Are you giving too much information away on Facebook? Many people spill life's ups and downs on this popular social media website, but they could be sharing far more than they realize with people who are up to no good.
When someone sends you a friend request, do you automatically accept it, figuring it would be rude not to? This is a potentially dangerous practice. Do you really know this person, are you just acquaintances, or are they a friend of a friend of a friend? Maybe they don't really exist and have set up a fake profile just to glean identity information from others.
No matter how high your security settings are set, your information is only as secure as your least secure friend. And don't we all have that one friend that continually posts weird hoaxes and "enter to win" items, believing they are going to win a million dollars and save all of their Facebook friends from some sort of computer-aided zombie apocalypse? Your "secure" information is in this person's hands. Scary.
It is suggested by the powers that be that everyone try to be a little less friendly. Don't accept friend request from people you don't truly know. Frequently go through your list of friends and weed out anyone who might seem even the smallest bit suspicious. If you drop a "friend" and they request to add you again, it is not rude to ignore the request. You have the right to protect your information.
Click less. Every single time to click "like" or check out a link, you are opening yourself up accidently downloading malware onto your computer. Malware can allow hackers to record everything that you type including user IDs and passwords. Malware is also able to enslave your computer making you inadvertently help spam or defraud someone else.
It is imperative that you be vigilant with installing, updating and running anti-virus software, backing up your computer and with monitoring your credit report and bank accounts. You never know when trouble could strike. Try to stay on top of what may or may not be happening to your identifying information.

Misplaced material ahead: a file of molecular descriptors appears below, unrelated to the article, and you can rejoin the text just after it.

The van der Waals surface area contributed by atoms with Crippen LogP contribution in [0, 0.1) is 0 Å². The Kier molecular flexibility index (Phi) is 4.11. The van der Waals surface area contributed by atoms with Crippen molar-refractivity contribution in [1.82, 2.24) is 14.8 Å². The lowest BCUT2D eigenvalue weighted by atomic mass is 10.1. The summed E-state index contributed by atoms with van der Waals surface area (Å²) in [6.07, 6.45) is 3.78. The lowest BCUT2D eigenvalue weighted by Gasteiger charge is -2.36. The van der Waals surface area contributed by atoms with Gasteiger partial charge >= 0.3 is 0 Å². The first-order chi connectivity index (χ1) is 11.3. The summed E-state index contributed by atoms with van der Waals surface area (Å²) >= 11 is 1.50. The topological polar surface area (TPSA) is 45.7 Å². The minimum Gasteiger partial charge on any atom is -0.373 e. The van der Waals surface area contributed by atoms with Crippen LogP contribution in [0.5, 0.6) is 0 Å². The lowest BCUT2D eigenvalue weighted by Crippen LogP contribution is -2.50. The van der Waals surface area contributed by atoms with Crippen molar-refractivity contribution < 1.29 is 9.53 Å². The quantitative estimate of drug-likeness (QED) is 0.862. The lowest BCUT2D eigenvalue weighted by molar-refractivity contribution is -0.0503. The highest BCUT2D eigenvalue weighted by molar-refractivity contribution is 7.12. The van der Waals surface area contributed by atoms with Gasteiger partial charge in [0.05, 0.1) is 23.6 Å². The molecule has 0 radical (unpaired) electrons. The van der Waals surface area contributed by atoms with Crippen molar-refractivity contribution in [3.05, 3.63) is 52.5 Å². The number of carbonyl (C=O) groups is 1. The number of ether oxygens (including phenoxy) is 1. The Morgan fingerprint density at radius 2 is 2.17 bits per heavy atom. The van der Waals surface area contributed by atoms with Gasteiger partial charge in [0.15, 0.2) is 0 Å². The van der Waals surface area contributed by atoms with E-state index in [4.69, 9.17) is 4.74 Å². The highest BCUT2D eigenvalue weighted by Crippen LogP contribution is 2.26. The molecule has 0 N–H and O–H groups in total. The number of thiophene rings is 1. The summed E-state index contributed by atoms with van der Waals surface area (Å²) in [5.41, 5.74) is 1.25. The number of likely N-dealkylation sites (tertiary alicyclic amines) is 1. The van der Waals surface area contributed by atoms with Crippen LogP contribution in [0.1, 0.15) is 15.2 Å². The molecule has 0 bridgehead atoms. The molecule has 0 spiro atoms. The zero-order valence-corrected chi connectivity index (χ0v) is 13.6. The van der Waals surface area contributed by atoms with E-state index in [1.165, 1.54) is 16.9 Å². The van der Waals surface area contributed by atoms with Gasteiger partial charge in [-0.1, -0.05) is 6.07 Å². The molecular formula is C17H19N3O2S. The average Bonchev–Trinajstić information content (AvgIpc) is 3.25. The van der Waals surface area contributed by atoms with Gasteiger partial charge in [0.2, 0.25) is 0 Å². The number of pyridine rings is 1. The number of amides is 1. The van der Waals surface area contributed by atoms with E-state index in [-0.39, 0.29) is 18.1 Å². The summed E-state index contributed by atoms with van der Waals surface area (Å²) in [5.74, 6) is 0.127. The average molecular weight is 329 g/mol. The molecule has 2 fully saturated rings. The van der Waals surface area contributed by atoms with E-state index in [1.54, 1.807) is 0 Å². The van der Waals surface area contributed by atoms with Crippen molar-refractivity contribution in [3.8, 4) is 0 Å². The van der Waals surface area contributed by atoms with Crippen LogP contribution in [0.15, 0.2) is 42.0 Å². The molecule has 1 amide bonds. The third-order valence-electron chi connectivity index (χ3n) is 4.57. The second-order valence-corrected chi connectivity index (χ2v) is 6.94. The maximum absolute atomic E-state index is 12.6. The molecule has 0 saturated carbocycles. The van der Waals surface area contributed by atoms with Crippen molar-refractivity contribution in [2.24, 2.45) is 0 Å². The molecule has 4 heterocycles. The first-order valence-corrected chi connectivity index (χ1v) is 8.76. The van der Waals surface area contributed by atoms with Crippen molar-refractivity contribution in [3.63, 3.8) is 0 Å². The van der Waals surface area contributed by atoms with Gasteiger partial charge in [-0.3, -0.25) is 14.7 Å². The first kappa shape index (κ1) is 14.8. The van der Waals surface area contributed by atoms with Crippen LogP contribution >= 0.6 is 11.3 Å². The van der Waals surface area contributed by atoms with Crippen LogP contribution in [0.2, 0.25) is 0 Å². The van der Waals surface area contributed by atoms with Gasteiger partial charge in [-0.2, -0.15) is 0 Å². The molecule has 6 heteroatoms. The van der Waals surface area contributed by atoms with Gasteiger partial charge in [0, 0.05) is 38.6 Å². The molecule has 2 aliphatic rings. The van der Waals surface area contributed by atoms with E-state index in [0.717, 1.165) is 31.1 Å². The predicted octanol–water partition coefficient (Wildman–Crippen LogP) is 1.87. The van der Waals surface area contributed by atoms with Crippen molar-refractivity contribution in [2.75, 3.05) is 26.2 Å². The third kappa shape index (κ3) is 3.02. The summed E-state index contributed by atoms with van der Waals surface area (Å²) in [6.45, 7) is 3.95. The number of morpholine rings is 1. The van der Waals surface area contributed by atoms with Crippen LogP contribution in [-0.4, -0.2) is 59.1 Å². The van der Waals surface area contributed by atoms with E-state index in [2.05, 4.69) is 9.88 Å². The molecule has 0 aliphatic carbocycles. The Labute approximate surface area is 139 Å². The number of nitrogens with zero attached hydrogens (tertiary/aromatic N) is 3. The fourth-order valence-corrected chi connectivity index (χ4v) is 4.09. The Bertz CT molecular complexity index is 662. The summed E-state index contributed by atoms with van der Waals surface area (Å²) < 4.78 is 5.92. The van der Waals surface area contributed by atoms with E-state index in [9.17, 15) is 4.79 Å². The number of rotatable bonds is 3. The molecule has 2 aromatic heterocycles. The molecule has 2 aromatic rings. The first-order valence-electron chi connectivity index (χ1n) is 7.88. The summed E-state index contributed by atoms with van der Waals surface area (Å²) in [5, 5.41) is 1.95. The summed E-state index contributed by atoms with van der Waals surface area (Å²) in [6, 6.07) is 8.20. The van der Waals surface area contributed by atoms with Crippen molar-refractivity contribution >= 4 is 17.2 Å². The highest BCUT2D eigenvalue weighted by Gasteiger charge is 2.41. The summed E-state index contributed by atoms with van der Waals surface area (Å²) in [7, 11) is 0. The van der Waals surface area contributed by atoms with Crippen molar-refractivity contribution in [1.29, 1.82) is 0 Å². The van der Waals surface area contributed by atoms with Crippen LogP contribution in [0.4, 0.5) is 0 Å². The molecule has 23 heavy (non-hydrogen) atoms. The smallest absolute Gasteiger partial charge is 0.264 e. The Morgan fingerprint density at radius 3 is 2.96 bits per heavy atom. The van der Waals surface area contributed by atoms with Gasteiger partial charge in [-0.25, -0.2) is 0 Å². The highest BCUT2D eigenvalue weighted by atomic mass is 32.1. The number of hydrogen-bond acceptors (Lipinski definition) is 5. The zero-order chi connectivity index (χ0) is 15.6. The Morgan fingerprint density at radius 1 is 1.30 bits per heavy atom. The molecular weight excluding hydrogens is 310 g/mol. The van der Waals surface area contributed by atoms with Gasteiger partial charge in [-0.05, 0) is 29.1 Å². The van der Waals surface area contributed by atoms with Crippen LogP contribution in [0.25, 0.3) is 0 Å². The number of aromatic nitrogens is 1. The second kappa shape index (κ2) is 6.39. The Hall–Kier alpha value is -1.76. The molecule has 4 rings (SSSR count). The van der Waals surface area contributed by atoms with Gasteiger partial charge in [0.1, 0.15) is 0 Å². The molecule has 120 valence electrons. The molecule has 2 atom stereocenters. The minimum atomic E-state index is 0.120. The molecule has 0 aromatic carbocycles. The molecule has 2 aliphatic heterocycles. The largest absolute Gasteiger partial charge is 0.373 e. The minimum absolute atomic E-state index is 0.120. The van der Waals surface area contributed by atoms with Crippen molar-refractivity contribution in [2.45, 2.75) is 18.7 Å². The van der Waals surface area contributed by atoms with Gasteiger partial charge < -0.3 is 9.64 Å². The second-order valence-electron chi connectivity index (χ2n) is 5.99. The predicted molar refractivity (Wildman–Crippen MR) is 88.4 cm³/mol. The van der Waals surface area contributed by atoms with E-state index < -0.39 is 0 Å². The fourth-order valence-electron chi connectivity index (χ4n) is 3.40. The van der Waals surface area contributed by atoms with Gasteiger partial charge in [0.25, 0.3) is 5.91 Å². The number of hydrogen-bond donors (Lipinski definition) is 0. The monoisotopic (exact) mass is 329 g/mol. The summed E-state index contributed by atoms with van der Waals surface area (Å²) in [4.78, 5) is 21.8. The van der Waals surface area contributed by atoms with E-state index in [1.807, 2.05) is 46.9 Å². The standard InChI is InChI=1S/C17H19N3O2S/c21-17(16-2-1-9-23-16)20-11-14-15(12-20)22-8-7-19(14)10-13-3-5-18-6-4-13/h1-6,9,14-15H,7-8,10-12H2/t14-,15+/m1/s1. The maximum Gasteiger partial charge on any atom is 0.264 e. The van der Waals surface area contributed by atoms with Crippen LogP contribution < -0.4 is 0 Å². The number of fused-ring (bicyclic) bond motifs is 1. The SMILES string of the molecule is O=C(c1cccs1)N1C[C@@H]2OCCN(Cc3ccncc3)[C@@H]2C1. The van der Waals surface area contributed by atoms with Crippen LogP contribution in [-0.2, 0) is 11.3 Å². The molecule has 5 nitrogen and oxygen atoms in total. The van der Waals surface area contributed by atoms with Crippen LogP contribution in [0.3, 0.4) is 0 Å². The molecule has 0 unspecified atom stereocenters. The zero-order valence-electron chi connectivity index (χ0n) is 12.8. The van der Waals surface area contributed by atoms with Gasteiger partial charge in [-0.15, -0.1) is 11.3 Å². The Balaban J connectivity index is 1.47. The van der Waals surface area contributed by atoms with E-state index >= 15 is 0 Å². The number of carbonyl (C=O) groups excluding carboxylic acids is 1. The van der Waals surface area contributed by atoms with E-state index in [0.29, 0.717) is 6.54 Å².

If your Facebook account is compromised or you find yourself a victim of identity theft, experts agree the first step is to change your e-mail password. The reasoning behind this is relatively simple - you will be changing other passwords and the confirmation of these changes will be coming to your e-mail address. If someone has hacked your e-mail account in addition to your Facebook account, he or she would be able to watch all the changes you make and undo them unless you change your password.
By the way, make sure any passwords you use to protect personal information are challenging. Use a combination of uppercase and lowercase letters, numbers and symbols. DO NOT EVER use the word "password" as your password. As ridiculous as this sounds, "password" is the most commonly used password in the United States. Your average second grader can spell password and become a would-be hacker.
Page 2 of 2 - Finally, when you get ready to post the latest, greatest news on Facebook, stop for a minute to consider what you will be sharing with the world. Privacy policies on the Internet are in a constant state of change. You have no way of knowing if what a site assures you will be kept private really will be. Make a personal policy to stop yourself from sharing something you wouldn't want to yell out in public or print in your local newspaper.